Till I see the mountains rise

I want to ride to the ridge where the West commences


And gaze at the moon till I lose my senses


And I can't look at hobbles and I can't stand fences


Don't fence me in

Like Porter's crooning cowboy, we Westerners "can't stand fences." How, then, are we to reconcile our celebration of openness and freedom with the fact that we have run an inconceivable amount of fence—that our region is in fact an immense, tightly latticed grid of mesh and wire? While hard numbers on fencing seem impossible to come by, it has been estimated that the 350 million acres of western rangelands managed by the BLM and USFS contain over 100,000 miles of fence. Make that a five-strand fence, which it often is, and you'd have enough wire to get from anywhere in the West to the moon and back again (yes, literally). Does all this fence define our home, or limit our freedom? Does it protect us from the outside, or simply create more outside from which we then feel a need for protection?

A fence near the Ranting Hill.
Michael Branch

Here on the Ranting Hill I too have a complicated relationship with fences, one brought to my attention recently when a new neighbor on our rural road had his property fully fenced before moving in. He chose a six-strand wire fence, 52" high with a bottom strand just a few inches above the ground. I should add that this approach of immediately fencing one's property with five- or six-strand barbed wire is the default approach here in Silver Hills, and that in choosing to leave our property unfenced I am expressing a dissenting opinion on the subject. I have done so because we are close to public lands that extend to California, and because our property is on pronghorn antelope routes and mule deer winter range. "Oh, give me a home . . . where the deer and the antelope play." It is an old idea, and still a good one. One of the pleasures of sitting at my writing desk gazing out over our property is seeing pronghorn and deer move freely across the land. After all, if they didn't I might have to quit looking out the window and actually work.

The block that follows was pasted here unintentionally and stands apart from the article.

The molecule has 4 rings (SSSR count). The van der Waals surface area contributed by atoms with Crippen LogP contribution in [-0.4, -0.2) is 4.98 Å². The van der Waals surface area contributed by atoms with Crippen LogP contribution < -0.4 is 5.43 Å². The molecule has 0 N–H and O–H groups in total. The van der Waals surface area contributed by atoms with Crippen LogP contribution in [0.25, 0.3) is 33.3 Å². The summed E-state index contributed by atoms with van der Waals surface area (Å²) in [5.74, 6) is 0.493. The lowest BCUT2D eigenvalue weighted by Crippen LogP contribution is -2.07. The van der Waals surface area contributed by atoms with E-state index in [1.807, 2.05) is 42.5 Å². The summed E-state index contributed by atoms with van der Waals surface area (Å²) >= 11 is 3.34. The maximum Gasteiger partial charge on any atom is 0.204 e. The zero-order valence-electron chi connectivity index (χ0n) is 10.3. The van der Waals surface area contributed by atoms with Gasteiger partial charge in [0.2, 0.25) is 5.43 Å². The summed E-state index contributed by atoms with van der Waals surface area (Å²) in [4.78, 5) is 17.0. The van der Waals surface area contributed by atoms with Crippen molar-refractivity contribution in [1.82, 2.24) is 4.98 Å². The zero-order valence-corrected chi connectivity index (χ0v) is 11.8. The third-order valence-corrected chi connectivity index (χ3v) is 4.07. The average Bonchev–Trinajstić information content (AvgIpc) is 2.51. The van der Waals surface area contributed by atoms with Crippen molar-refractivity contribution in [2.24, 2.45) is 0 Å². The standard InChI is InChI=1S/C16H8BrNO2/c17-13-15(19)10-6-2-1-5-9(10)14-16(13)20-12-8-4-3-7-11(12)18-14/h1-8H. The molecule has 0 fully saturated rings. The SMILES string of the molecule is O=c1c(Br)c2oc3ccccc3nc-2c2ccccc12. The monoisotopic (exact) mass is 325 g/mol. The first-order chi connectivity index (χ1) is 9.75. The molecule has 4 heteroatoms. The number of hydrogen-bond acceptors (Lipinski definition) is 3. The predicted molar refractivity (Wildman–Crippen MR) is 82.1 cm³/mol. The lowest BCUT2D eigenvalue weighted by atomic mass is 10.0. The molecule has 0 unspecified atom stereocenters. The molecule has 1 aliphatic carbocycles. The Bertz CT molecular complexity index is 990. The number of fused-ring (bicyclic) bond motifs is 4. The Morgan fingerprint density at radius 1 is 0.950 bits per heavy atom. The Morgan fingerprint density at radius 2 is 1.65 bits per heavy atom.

The negative impact of these kinds of fences on wildlife is very real. Although moose, bighorn sheep, elk, deer, and pronghorn can jump fences, fatal entanglement is disconcertingly common, with studies suggesting that each year one ungulate ensnarement death occurs for every 2.5 miles of fence. And fences present significant barriers to pregnant and young animals. The same study indicated that when ungulates were found dead near (but not entangled in) fences, there was one annual death per 1.2 miles of fence. 90% of these fatalities were fawns that were unable to cross the fence to follow their mothers. Multiply those casualty numbers by 100,000 miles of fence and that's a lot of carnage. Fences are also a serious hazard to low-flying birds such as swans, cranes, and geese, as well as the grouse, hawks, and owls that are native here in the sagebrush steppe. This is why northern Nevada’s 575,000-acre Sheldon National Wildlife Refuge, established primarily to protect pronghorn, has removed almost 300 miles of interior fencing.

A cluster of elk at a fence line, Valle Calderas, New Mexico.

Like all landowners, I have firm ideas about what I do and do not want on my property. Although I do want pronghorn and do not want ORVs, I have plenty of rural neighbors who don't care about wildlife but choose to live in this remote area precisely because they enjoy their ORVs; other neighbors value both ORVs and wild animals, while a few don't seem to care about anything at all. But that's exactly my point. Each of us moved out here because we found town life too constraining, because we wanted to do what we damn well please with our own property and not have to conform to someone else's rules, or the values they codify. I am no different from my neighbors in this respect: I am here to indulge the fantasy that I can stake a claim to home without forfeiting any freedom in doing so.